Tatum engineered three top-five finishes in a five-year span, and while his 1953 Terrapins lost 7-0 to mighty Oklahoma in the Orange Bowl, they had already secured the national title by outscoring their first 10 opponents, including ranked Ole Miss and Alabama squads, by a combined 298-31. Rugged tackle Stan Jones, their best player, ended up in both the pro and college halls of fame.
23. 1966 Ole Miss
Head coach: John Vaught
Scoring defense: 5.9 PPG
A poor offense had begun to hold Vaught’s program back by this point — his ’66 Rebels scored 10 combined points in three losses — but they were still defending at an elite level. Jim Urbanek, Jerry Richardson and Jimmy Keyes powered a dominant line, and only unbeaten Alabama and Texas were able to hit double digits against Ole Miss.
22. 2006 Virginia Tech
Head coach: Frank Beamer
Scoring defense: 11.0 PPG
Record: 10-3 (19th in the AP poll)
The peak of Bud Foster’s era as defensive coordinator. Tech allowed more than 13 points just three times, and in two of three it was primarily the offense’s fault. The Hokies gave up just 264 yards (4.2 per play) in a 22-3 loss to Boston College and a paltry 200 (3.8) in a 31-24 loss to Georgia. Linebacker Vince Hall and this Hokie D deserved better.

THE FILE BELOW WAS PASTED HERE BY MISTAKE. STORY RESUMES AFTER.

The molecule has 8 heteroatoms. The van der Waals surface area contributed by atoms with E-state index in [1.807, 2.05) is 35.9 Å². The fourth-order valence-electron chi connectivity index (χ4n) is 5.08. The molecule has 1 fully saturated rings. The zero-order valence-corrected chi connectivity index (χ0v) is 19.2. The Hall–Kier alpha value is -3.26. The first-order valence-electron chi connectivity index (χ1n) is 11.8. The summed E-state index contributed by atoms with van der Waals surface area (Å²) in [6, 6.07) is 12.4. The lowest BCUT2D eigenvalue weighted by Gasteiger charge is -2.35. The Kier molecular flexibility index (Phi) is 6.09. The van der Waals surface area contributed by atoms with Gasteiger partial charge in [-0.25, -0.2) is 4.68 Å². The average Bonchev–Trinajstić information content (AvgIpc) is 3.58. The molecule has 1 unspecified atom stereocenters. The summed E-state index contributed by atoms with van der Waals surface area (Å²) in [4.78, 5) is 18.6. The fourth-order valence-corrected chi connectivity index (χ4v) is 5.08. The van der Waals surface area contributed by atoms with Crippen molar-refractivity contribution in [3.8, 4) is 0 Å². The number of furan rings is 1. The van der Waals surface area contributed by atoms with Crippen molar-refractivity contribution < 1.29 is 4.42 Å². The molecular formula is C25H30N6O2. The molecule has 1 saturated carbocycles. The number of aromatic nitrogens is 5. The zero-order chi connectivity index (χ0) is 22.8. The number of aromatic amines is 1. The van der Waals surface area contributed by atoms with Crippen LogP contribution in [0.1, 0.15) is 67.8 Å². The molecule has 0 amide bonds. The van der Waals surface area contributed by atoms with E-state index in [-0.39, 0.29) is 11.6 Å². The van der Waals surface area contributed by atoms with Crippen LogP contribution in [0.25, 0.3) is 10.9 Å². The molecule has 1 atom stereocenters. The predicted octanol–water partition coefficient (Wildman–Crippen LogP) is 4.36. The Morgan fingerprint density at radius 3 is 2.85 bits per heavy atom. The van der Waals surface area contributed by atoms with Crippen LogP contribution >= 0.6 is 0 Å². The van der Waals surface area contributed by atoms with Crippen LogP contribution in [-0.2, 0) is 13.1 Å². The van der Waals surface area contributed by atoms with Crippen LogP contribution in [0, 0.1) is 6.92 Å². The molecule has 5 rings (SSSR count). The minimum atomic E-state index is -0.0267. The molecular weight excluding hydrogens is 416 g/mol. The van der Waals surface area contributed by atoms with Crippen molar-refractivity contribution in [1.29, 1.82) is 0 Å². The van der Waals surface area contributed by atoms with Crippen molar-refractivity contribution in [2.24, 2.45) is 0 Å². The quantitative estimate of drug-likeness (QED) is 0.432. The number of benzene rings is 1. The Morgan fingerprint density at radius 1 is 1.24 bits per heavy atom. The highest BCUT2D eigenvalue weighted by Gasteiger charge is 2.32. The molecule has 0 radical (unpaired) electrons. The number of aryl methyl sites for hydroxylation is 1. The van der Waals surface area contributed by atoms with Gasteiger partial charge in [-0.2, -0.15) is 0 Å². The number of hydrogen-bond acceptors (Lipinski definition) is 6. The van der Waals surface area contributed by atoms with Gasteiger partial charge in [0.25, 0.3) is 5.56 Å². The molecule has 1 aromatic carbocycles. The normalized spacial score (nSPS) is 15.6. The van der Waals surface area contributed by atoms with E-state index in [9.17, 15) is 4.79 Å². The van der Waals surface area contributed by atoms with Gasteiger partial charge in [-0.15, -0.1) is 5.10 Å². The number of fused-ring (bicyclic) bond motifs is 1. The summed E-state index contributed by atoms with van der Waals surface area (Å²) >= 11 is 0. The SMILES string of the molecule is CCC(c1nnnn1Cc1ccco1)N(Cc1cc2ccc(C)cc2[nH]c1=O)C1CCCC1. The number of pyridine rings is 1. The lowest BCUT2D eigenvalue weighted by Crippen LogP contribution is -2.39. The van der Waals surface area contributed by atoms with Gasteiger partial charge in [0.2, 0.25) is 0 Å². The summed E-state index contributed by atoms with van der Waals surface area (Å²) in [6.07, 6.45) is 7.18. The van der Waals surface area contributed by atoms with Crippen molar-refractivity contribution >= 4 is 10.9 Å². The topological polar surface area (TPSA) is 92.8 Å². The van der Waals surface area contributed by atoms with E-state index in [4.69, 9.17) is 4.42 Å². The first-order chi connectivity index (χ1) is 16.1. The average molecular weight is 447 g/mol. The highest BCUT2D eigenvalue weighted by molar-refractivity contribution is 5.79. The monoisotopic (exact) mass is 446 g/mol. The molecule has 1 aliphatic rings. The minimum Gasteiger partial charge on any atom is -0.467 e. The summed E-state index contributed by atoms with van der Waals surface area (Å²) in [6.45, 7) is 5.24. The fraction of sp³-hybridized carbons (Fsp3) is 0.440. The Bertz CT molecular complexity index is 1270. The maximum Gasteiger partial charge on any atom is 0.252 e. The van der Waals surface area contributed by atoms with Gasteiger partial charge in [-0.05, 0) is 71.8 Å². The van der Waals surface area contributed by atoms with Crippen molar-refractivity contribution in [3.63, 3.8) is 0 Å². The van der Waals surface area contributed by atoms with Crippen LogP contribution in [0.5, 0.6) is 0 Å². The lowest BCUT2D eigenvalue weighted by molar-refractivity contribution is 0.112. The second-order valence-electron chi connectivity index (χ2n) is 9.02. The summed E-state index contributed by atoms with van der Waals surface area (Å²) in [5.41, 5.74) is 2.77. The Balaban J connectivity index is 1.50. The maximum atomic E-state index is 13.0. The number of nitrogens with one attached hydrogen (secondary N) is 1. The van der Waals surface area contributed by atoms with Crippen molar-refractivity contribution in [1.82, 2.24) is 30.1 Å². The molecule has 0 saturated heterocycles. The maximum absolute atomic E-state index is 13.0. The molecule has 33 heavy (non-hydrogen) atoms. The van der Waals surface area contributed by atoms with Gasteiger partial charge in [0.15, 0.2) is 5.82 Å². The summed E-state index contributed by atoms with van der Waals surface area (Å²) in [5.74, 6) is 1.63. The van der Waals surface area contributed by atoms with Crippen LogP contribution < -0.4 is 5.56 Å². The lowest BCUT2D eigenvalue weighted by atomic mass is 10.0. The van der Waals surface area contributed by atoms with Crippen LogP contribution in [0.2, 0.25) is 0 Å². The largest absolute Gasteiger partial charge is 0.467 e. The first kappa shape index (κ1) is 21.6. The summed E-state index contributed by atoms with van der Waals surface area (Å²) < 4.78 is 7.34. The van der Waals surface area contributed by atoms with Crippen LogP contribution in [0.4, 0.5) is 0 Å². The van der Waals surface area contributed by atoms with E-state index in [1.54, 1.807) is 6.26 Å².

21. 1962 LSU
Head coach: Charles McClendon
Scoring defense: 3.1 PPG
Record: 9-1-1 (seventh in the AP poll)
Before becoming one of the best NFL defensive backs of the late 1960s, Jerry Stovall nearly won the Heisman Trophy with his work at the back of this ridiculous defense. The Tigers gave up 15 points to a great (and eventually unbeaten) Ole Miss team, but they allowed just 19 points in 10 other games and held two other top-five opponents (Georgia Tech and Texas) to seven combined.
20. 1946 Notre Dame
Head coach: Frank Leahy
Scoring defense: 2.7 PPG
Record: 8-0-1 (first in the AP poll)
Here’s all you need to know about the 1946 Fighting Irish: Army went into its battle with the defending Heisman winner (Doc Blanchard) and the impending Heisman winner (Glenn Davis) and had averaged 45 points per game during a 25-game winning streak. It had scored 48 on Notre Dame the year before.
George Connor, Johnny Lujack and the Irish defense held Army scoreless.
19. 2019 Georgia
18. 2020 Georgia
17. 2021 Georgia
Head coach: Kirby Smart
Scoring defense: 12.6, 20.0 and 10.2 PPG, respectively
Record: 12-2, 8-2 and 14-1
As mentioned above, Georgia finished first in defensive SP+ in both 2019 and 2020, and it wasn’t hard to see why. The Dawgs had too much size and too much depth for most opponents and allowed more than 21 points just four times in those two seasons. But in an era in which the best offenses outpace the best defenses, they couldn’t keep title-caliber offenses reined in. (And their 2020 numbers didn’t benefit from having the requisite filler teams on the schedule, including FCS opponents and Georgia Tech.)
That changed in 2021. The offense did its part, and the defense went to a different level. The Dawgs faced seven ranked opponents and basically slipped for one quarter, allowing 24 points in the second quarter of the SEC championship game. Otherwise? Almost perfect. They allowed 11 points to Michigan in the CFP semifinals and only 35 points in seven other quarters against Bama and Heisman winner Bryce Young. Just as Alabama did a decade ago, when Saban and Kirby Smart were coaching together, this Georgia defense has set the standard for all defenses for the rest of the coming decade.